KANEOHE, Hawaii — A pinky and thumb extended with the remaining fingers curled down: That’s the “shaka” in Hawaii.

The gesture is sometimes known outside the islands as the “hang loose” sign associated with surf culture, but it was a fixture of daily life in the islands long before it caught on in California, Brazil and beyond. People in Hawaii have a variety of shaka styles and use it to convey a range of warmhearted sentiments, from hi and bye to thanks and aloha, among other meanings.

When captains of the Lahainaluna High School football team, from the Maui community devastated by last summer’s deadly wildfire, were invited to the Super Bowl in Las Vegas last month, they flashed shakas for the cameras.

Now, a pair of bills in the state Legislature would make the shaka the state’s official gesture and recognize Hawaii as its birthplace.

Sen. Glenn Wakai, who introduced the Senate version, said he can’t imagine the measure meeting any opposition and expects it to “sail through.”

Here are some things to know about Hawaii’s shaka — including its purported origin with a seven-fingered fisherman.

On paper, the House bill notes that the “shaka generally consists of extending the thumb and smallest finger while holding the three middle fingers curled, and gesturing in salutation while presenting the front or back of the hand; the wrist may be rotated back and forth for emphasis.”

In practice, the shaka is far more nuanced.

Some say the only requirement is an extended pinky and thumb. Others say shaking the shaka is a no-no.

Those from beach or rural communities tend not to shake their shakas. But in the capital city of Honolulu, it’s common.

“It’s just a strong movement — one movement,” said Chase Lee, who grew up just outside Honolulu. He was taught never to shake the shaka. If you do, “you’re a tourist,” he said.

But Erin Issa, one of his colleagues at Central Pacific Bank, likes to wag hers.

“I’m a very animated person,” she said. “I feel awkward if I’m just standing still.”

She prefers to flash a shaka with the palm facing outwards, as a sign of respect: “It’s shaka-ing to you, not to me.”

“As long as you get your pinky finger and your thumb out, you can wave it or you can just do just a flat shaka,” Dennis Caballes, a Honolulu resident, said while fishing at a beach park.

The shaka carries friendliness and warmth — aloha spirit. Some hold it low when greeting a child, and some like to flash double shakas. It can convey greetings, gratitude or assent, or it can defuse tension. It was particularly useful in the early days of the COVID-19 pandemic, when people were afraid to shake hands.

“It’s such a versatile gesture,” said state Rep. Sean Quinlan, who introduced the House bill at the behest of a documentary filmmaker exploring the sign’s backstory.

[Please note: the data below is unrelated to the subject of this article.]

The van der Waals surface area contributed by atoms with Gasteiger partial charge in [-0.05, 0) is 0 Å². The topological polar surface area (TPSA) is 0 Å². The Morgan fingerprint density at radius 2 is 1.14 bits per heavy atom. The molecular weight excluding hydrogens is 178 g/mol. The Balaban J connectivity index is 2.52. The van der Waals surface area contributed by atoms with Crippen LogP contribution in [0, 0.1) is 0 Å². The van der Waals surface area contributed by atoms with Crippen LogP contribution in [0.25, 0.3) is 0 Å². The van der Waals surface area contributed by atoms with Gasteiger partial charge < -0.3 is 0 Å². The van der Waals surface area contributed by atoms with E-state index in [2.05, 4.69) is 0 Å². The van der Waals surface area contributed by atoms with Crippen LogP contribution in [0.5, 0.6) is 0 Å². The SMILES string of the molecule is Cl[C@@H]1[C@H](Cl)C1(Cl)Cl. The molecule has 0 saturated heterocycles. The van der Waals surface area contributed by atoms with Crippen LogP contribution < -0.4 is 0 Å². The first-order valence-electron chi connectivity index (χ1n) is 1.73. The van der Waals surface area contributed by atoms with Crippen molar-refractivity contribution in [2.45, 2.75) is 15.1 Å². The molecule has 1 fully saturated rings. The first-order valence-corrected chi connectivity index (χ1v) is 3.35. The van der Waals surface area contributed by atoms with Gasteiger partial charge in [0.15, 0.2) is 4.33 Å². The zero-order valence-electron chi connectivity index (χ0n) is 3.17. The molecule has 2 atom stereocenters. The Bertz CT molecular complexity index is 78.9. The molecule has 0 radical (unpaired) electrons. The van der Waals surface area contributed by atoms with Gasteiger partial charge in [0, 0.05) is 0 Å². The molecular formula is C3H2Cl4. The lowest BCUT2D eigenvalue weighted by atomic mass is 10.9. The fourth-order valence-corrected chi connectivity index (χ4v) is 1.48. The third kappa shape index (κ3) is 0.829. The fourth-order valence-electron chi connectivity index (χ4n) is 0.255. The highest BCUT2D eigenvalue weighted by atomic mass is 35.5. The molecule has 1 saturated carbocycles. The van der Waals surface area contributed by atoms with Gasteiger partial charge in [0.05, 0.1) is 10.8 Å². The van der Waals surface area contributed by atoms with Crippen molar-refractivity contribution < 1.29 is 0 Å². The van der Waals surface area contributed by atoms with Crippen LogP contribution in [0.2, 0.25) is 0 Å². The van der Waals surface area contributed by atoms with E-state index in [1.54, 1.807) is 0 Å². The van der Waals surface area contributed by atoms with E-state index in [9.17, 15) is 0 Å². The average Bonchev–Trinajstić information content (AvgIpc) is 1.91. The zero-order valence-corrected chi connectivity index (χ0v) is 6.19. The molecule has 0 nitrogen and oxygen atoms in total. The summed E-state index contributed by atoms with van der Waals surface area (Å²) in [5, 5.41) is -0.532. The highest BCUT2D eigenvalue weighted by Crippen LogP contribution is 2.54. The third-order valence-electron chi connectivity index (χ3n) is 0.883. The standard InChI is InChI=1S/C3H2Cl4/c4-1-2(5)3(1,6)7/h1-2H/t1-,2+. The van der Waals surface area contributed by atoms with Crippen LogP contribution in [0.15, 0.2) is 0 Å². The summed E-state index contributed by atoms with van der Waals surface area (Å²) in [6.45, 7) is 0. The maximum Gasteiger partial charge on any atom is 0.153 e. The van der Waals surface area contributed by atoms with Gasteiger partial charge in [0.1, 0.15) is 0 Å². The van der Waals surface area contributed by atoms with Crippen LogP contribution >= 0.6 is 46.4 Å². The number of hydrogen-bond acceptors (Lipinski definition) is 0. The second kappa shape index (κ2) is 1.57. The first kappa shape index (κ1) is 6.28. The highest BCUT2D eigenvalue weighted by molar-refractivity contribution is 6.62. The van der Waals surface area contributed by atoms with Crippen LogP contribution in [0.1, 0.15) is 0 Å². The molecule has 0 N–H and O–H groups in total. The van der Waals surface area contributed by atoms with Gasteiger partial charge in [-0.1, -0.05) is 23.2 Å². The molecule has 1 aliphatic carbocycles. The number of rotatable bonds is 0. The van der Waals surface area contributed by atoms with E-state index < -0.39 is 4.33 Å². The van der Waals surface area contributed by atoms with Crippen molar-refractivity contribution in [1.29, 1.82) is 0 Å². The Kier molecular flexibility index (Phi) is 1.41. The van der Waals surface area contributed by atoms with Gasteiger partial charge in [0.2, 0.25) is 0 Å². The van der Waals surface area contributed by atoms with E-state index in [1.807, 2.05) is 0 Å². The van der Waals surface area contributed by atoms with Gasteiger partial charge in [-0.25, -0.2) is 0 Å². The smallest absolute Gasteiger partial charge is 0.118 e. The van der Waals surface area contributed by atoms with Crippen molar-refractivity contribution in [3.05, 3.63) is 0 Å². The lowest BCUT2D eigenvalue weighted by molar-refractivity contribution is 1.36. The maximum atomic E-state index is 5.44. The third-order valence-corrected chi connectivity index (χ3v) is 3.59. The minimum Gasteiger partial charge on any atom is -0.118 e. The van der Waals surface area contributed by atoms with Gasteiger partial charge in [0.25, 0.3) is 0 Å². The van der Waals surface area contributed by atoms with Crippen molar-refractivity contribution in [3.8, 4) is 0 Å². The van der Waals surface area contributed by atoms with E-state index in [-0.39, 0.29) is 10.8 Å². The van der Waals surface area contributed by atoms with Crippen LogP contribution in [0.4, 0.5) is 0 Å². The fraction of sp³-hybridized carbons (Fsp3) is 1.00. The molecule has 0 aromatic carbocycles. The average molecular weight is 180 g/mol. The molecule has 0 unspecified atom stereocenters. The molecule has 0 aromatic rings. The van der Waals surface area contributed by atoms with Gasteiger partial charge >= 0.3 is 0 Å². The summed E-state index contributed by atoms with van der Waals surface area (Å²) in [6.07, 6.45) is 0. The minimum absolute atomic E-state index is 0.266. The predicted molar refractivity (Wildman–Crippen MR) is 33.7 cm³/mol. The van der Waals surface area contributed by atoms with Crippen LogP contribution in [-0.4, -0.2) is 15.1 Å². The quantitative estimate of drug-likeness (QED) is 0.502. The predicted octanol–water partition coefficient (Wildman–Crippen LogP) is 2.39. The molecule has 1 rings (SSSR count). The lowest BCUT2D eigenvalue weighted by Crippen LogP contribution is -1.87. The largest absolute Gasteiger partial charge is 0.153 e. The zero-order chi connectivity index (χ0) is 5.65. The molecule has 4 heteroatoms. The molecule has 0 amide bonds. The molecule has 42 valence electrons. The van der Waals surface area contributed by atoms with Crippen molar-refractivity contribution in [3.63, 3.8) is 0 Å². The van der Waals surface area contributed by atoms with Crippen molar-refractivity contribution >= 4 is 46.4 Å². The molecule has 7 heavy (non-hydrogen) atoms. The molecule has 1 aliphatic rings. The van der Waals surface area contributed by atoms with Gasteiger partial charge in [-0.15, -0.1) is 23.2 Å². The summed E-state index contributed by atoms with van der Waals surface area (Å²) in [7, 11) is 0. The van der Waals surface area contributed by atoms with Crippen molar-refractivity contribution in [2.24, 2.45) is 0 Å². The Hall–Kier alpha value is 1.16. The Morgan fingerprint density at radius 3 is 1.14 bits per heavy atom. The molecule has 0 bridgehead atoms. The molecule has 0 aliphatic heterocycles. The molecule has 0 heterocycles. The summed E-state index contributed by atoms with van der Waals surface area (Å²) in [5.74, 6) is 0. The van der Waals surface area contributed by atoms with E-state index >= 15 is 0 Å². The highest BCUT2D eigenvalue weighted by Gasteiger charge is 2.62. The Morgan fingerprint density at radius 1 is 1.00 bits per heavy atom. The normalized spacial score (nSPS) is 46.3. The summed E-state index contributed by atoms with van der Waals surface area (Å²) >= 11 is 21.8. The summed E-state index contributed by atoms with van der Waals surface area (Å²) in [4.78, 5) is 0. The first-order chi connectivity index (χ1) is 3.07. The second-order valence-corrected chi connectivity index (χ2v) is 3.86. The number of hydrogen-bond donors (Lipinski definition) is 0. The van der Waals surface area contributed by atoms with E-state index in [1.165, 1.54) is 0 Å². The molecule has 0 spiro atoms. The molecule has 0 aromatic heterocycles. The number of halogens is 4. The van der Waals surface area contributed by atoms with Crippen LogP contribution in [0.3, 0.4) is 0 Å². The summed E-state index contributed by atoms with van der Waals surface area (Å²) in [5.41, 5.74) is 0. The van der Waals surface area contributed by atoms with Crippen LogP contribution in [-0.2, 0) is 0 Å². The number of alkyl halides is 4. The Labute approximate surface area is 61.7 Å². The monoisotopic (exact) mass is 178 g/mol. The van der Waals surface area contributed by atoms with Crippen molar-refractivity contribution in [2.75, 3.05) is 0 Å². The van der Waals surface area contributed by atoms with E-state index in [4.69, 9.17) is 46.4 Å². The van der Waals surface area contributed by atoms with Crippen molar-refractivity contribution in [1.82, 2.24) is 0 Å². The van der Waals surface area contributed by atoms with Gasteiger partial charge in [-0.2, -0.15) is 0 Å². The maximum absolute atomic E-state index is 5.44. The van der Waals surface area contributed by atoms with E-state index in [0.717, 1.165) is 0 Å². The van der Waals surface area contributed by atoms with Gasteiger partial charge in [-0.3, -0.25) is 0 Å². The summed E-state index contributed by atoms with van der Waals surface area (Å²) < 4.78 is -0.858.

Big Island state Rep. Jeanné Kapela, one of the House bill’s co-sponsors, said residents are “so lucky to have a visual signal for sharing aloha with each other.”

Shakas can avert altercations when people are cut off in traffic, said Wakai, the state senator who introduced the Senate version.

“The angst toward that driver kind of just immediately gets reduced,” Wakai said.

The prevailing story of the shaka’s origin traces back to a Native Hawaiian fisherman named Hāmana Kalili, who lived on Oahu’s North Shore in the early 1900s. Mailani Makaʻīnaʻi, Kalili’s great-great-granddaughter, wants the bills amended to include his name — something lawmakers are considering.

Kalili lost three fingers in a sugar mill accident, she said.

After the mishap, Kalili worked as a guard on a train. Kids who jumped the train for a free ride would curl their middle fingers to mimic Kalili’s injured hand, giving other train-jumpers the all-clear, said Steve Sue, who researched shaka for his documentary.

Other residents adopted Kalili’s three-finger-less wave more broadly, according to family lore, and it spread, possibly fueled by the waves of tourists that began arriving after World War II.

“I love the compassion part of it, you know, where, ‘Oh, okay, he doesn’t have all three fingers. So, I’m going to say hi the way he’s saying hi,’” Makaʻīnai said. “It’s the idea that … I’m like you and you’re like me.”

There’s a bronze statue of Kalili, his right arm extended into a shaka, at the Polynesian Cultural Center in Laie.

There are various theories about how the term “shaka” became associated with the gesture. Some have suggested that the name came from Japan’s Shaka Buddha.

The sign has spread around the world since the surfing boom of the 1950s and ’60s. It’s popular in Brazil, where it’s been used by martial arts aficionados. Brazil soccer greats Ronaldinho and Neymar Jr. incorporated it into their goal celebrations.

The shaka is such an integral part of Hawaii life that it’s easy to miss, said Sen. Chris Lee, chair of the Committee on Transportation and Culture and the Arts.

Some Honolulu city buses are outfitted with a digital shaka light that bus drivers can turn on to thank motorists for letting them merge. Texters have co-opted the “call me” emoji to symbolize the shaka, and local station KHON-TV has ended each evening newscast since the 1970s with clips of people flashing shakas.

Longtime KHON anchor Howard Dashefsky said throwing a shaka is almost a reflex when people in the community recognize him and call his name.

“There’s a lot of other places where you only get a one-finger gesture,” he said.

Shakas also come out naturally when people from Hawaii are somewhere else in the world and want to display connection to their island roots.

Businesses often use the shaka to project community belonging.

Central Pacific Bank, for example, called their digital checking account Shaka Checking at the suggestion of electronic banking manager Florence Nakamura.

“It makes people feel good when they receive one,” she said.

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